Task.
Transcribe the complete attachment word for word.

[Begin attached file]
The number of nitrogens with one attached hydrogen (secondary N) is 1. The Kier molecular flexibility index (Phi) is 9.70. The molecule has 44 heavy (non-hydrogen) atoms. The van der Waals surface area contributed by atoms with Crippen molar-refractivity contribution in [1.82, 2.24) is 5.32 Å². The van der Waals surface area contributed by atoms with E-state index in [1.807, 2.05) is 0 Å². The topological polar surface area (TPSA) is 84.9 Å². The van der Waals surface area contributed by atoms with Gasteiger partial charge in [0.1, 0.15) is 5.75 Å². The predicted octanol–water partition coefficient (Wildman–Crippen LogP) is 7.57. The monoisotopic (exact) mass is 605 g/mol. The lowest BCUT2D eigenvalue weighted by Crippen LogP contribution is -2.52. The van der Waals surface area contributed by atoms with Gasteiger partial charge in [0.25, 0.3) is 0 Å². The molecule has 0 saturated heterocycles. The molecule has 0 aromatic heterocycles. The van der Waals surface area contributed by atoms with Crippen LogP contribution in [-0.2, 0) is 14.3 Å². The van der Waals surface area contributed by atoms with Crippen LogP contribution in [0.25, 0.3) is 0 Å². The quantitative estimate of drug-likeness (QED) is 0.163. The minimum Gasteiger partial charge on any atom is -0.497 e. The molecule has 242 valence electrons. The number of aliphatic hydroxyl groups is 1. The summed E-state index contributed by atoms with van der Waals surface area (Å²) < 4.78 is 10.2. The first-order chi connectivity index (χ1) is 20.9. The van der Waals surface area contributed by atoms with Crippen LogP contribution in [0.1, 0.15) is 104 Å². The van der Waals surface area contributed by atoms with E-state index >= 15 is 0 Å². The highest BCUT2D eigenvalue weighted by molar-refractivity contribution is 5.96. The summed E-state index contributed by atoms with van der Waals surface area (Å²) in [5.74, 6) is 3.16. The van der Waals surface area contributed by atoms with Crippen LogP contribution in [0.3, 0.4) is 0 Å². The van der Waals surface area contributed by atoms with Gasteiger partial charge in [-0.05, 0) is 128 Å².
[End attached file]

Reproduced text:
The number of nitrogens with one attached hydrogen (secondary N) is 1. The Kier molecular flexibility index (Phi) is 9.70. The molecule has 44 heavy (non-hydrogen) atoms. The van der Waals surface area contributed by atoms with Crippen molar-refractivity contribution in [1.82, 2.24) is 5.32 Å². The van der Waals surface area contributed by atoms with E-state index in [1.807, 2.05) is 0 Å². The topological polar surface area (TPSA) is 84.9 Å². The van der Waals surface area contributed by atoms with Gasteiger partial charge in [0.1, 0.15) is 5.75 Å². The predicted octanol–water partition coefficient (Wildman–Crippen LogP) is 7.57. The monoisotopic (exact) mass is 605 g/mol. The lowest BCUT2D eigenvalue weighted by Crippen LogP contribution is -2.52. The van der Waals surface area contributed by atoms with Gasteiger partial charge in [0.25, 0.3) is 0 Å². The molecule has 0 saturated heterocycles. The molecule has 0 aromatic heterocycles. The van der Waals surface area contributed by atoms with Crippen LogP contribution in [-0.2, 0) is 14.3 Å². The van der Waals surface area contributed by atoms with Crippen LogP contribution in [0.25, 0.3) is 0 Å². The quantitative estimate of drug-likeness (QED) is 0.163. The minimum Gasteiger partial charge on any atom is -0.497 e. The molecule has 242 valence electrons. The number of aliphatic hydroxyl groups is 1. The summed E-state index contributed by atoms with van der Waals surface area (Å²) < 4.78 is 10.2. The first-order chi connectivity index (χ1) is 20.9. The van der Waals surface area contributed by atoms with Crippen LogP contribution in [0.1, 0.15) is 104 Å². The van der Waals surface area contributed by atoms with E-state index >= 15 is 0 Å². The highest BCUT2D eigenvalue weighted by molar-refractivity contribution is 5.96. The summed E-state index contributed by atoms with van der Waals surface area (Å²) in [5.74, 6) is 3.16. The van der Waals surface area contributed by atoms with Crippen LogP contribution in [0.3, 0.4) is 0 Å². The van der Waals surface area contributed by atoms with Gasteiger partial charge in [-0.05, 0) is 128 Å².